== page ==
There’s always a risk, when it comes to Explaining The Youths, that said Youths will turn around and decide your explanation makes the thing no longer cool anymore (ahem, “ok boomer”). When I decided to write a book about internet language, I was worried this would be people’s response. But that’s not what I’ve been told about Because Internet. Instead, people tell me it’s helping them bridge generation gaps.
I hear from younger people that they’re buying Because Internet for their parents, to help them stop sounding inadvertently passive-aggressive in texts, but they end up reading it themselves as well and finally understanding why their coworker uses so many dot dot dots. Older people tell me they’re buying it for their half-grown kids, to give them something to talk about together, but that they’re now feeling emboldened to experiment with a broader range of informal writing styles themselves. Internet people of all ages report they start reading it because they’re curious about the origins of the internettish punctuation marks they use all the time, and it ends up leaving them feeling extremely Seen. —Gretchen McCulloch
So you want to talk to an alien, but don’t know where to begin? Have I got the book for you. Extraterrestrial Languages, is my deep dive into the scientific, artistic, and philosophical ideas that guided the creation of interstellar communication systems throughout history. Early concepts for contacting ET including lighting the world’s deserts on fire or blowing up all of our nuclear weapons on the far side of the moon.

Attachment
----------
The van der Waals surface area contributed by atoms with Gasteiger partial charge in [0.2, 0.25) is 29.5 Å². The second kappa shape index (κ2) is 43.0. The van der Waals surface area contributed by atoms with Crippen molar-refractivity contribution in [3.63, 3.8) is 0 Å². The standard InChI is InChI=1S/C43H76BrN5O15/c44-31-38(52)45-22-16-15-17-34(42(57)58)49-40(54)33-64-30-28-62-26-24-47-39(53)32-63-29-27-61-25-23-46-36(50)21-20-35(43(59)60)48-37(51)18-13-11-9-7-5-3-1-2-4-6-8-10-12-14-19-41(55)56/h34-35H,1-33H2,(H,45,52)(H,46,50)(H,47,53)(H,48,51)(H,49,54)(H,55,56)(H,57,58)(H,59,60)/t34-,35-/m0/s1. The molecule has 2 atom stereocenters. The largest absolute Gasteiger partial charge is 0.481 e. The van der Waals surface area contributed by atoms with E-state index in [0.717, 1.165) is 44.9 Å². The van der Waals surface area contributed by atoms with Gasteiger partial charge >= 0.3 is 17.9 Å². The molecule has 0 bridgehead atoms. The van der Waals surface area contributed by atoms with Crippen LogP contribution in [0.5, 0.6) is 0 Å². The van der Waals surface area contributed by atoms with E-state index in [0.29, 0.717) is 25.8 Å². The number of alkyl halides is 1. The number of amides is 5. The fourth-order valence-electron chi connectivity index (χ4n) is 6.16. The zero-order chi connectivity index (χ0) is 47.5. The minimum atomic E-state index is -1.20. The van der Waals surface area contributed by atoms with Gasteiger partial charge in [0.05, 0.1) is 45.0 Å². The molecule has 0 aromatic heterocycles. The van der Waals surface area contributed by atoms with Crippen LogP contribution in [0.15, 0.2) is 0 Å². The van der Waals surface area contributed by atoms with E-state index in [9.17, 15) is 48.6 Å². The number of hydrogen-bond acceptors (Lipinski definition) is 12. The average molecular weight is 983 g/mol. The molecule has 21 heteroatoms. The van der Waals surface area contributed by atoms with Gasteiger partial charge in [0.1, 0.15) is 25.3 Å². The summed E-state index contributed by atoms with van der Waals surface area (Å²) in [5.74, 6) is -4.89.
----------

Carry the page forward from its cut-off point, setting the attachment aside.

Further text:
Communication strategies have gained some nuance since then. Experts debate whether aliens might recognize a language based on mathematics. Or should we blast rock n’ roll records into the galaxy, and if so, which ones should we play? Such debates force us to grapple with the nature of the human mind, mathematics, science, and the universe itself. Even if we never make contact with ET, designing interstellar communication systems can teach us an awful lot about ourselves. —Daniel Oberhaus
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Book covers in lead art: “Because Internet” courtesy of Riverhead Books. “Alcohol in Space” courtesy of Mcfarland Books. “The Man who Solved the Market” courtesy of Penguin Random House.